The 2007-2008 season is just a month old, and Theodore is doing a lot more than he did in previous seasons with Colorado, pushing Peter Budaj for playing time in the Avs' goaltending tandem.
I'm trying to say this is a nice comeback, feel good story, but sorry, it's not.
The 31-year old netminder is 4-2-1 with a low GAA of 2.30 and a .920 SPCT%, both very remarkable results.
He is looking like the old Jose the Habs wished they could've had for the $17 million they invested in him at the time (actually, no, Huet rocks...and for his salary, he's a steal) and his play is looking less and less shaky, and more and more productive and confident.

It's only 7 games, I know, but (and I'm trying REAL hard to say this with a straight face) he needs to prove he can be brilliant over the course of one whole season, as you could argue that his last "great" year came in 2003-2004, in the last year of the pre-lockout era.

Formerly dubbed "The Franchise" by the Hockey news for the Canadiens, Theodore isn't quite there yet, but it's "nice" to see he's finally earning a fraction of his paycheck, at least for Avs fans.

-BBeR

3 fanatics have replied:

Mike Thompson said...

Let's get one thing straight, Theo is at best part of a goaltending tandem in Colorado and pushing Budaj at worst. He's not the number one. Myself and many others feel that his early season appearances are just showcases to generate interest in a possible trade after the first of the year. Budaj is the goalie of the future for the Avs. Theo would have to have a Biron-like run of double-digit wins before anybody in an Avalanche uni took him seriously as the starter.

Coach Q. used the swapping goalie system at the beginning of last season too, only Theo fell apart MUCH earlier in the season and was the bonified backup by January. Management has to be hoping that he continues to be just above average for a few more weeks so that they can unload him for something rather than the handful of nothing they'd get at the end of the season.

Remember, a good chunk of his wins have come against a woeful Calgary team, and his losses have come at the hands of rejuvinated Blues and Chicago teams. Not exactly elite teams on either account. Let's not call it a comeback yet, but I'll take a win from anybody in net as long as he's wearing the Burgandy, Blue, and White.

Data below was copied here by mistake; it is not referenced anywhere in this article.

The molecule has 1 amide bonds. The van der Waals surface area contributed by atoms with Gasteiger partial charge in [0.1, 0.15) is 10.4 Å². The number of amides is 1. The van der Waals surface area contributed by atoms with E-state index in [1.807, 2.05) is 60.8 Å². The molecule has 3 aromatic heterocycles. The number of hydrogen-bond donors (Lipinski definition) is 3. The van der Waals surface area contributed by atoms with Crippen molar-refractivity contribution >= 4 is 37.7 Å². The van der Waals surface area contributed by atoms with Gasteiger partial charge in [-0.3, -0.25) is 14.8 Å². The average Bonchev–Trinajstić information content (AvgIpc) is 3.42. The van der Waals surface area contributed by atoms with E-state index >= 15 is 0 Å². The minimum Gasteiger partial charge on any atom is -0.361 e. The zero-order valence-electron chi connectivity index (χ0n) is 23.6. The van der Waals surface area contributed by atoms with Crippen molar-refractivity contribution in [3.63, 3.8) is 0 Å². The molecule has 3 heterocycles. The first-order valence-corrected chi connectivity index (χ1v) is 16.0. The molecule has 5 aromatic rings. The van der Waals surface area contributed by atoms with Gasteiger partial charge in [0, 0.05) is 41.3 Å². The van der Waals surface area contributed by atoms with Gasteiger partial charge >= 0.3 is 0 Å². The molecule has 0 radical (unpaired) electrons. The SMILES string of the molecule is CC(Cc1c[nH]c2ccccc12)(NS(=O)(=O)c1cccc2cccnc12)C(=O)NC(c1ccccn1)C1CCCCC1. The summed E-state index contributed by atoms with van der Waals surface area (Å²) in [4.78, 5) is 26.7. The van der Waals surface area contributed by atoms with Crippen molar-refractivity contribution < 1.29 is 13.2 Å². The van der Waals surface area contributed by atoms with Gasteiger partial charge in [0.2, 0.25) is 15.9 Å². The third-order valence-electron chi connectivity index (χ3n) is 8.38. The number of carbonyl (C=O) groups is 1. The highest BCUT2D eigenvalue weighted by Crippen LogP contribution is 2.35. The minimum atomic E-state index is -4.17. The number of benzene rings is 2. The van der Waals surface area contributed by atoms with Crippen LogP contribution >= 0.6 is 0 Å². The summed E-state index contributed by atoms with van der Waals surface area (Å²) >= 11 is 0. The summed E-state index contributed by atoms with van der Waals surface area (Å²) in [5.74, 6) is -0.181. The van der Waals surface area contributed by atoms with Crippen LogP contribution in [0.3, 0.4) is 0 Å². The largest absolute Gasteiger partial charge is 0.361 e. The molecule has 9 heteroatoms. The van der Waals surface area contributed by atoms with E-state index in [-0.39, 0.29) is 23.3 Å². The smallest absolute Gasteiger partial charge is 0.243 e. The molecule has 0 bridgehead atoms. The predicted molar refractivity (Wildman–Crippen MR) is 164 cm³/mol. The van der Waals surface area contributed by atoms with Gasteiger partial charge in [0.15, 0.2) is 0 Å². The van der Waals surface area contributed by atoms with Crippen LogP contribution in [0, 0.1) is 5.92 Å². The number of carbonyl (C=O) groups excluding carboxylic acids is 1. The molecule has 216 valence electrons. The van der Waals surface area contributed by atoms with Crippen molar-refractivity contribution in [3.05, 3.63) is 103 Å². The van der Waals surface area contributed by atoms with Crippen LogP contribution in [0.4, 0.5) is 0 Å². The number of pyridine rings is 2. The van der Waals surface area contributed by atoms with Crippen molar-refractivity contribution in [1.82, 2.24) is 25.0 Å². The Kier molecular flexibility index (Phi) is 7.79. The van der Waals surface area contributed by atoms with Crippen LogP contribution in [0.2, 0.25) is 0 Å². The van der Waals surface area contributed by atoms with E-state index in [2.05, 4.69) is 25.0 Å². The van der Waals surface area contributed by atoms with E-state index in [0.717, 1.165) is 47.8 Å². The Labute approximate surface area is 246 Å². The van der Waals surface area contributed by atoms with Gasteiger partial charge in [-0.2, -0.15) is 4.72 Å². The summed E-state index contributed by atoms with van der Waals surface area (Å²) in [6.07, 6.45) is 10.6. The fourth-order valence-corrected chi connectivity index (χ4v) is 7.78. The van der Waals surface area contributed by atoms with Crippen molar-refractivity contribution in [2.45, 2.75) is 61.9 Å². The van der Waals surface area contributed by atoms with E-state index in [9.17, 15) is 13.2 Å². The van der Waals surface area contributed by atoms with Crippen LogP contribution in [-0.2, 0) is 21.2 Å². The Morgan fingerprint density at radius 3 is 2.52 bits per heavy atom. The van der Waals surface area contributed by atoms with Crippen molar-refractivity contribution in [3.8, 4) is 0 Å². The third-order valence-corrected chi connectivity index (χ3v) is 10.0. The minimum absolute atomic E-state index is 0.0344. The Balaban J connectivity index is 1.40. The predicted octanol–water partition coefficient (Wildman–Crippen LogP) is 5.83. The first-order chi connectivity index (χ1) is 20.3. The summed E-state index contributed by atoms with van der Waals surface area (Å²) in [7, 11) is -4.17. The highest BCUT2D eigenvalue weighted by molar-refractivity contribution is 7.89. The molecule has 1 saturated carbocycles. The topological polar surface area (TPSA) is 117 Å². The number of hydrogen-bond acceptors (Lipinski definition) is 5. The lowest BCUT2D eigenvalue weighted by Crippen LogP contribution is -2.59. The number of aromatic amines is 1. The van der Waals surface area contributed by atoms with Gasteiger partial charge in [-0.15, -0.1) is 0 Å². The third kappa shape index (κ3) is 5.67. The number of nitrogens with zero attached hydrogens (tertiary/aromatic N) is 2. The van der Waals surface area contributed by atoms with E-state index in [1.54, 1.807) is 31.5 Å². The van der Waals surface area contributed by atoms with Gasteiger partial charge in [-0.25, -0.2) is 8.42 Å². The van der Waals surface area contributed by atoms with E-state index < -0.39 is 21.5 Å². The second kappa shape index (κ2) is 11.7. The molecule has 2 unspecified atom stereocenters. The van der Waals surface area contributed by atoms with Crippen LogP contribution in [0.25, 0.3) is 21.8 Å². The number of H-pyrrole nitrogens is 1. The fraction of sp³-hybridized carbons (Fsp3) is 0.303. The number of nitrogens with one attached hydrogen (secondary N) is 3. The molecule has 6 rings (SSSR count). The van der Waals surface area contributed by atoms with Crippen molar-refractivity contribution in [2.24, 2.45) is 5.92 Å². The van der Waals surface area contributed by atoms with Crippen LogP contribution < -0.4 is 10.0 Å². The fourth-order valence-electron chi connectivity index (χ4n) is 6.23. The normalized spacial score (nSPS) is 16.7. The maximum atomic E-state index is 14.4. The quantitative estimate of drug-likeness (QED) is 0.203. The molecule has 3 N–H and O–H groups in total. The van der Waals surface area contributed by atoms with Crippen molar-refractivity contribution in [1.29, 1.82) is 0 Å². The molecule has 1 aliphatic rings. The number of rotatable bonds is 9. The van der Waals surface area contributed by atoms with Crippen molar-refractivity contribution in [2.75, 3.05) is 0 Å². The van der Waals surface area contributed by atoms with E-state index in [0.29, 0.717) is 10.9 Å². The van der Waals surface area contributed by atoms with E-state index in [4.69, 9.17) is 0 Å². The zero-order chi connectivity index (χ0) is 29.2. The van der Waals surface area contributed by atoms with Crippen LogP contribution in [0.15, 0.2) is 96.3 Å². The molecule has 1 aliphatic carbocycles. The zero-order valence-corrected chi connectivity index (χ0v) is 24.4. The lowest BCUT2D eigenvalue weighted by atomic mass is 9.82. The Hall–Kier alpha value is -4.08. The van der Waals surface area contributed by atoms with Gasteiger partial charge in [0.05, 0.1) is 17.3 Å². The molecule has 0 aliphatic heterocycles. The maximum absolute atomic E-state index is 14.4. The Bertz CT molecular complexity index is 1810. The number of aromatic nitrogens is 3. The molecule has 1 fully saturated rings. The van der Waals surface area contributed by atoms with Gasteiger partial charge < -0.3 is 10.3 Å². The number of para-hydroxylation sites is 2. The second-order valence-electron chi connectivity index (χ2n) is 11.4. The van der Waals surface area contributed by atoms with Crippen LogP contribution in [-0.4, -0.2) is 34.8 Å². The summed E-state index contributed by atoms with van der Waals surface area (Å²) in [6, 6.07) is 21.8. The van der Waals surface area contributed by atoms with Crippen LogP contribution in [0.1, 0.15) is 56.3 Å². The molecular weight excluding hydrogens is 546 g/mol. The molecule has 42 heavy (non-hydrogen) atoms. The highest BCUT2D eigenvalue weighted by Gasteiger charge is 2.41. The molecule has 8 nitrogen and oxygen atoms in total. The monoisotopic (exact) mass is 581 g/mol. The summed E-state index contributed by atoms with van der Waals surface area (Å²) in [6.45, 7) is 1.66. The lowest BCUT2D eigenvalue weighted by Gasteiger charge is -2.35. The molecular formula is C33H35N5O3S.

kronis said...

Best case scenario for COL is Theo finds his game again and wins back the starters job. But, the tandem plan is likely what will continue to play out. I don't buy that Theo is being showcased because unless he is stellar, no one is going to pick him up with a bloated salary like that. And if he becomes stellar, why wouldn't COL keep him?
COL is saddled with this hefty chunk of cash invested in a guy they aren't sure has it anymore.

Mike Thompson said...

But he doesn't have a bloated salary at this point! If Theo is a trade deadline deal, the team that picks him up is only responsible for his salary from that point on. If some eastern conference team takes a flier on him for a playoff run, they pay only half of his salary, and that's it! He's a FA after this season.

I disagree that a good run by Theo would be the best thing for the Avs. Another great run like the 15-2-2 run that Budaj and the team put together at the end of last season would be the best thing for the Avs, IMO. Then we'd have a bonified starter, a decent backup in Theo and a stranglehold on the NW division. The only way that is going to happen is if they go with Budaj as the man, a position I believe he has earned.

Plain and simple, when watching Avs games, I don't hold me breath when Boots has to make a tough save like I do when Theo is between the pipes. Maybe that's just me...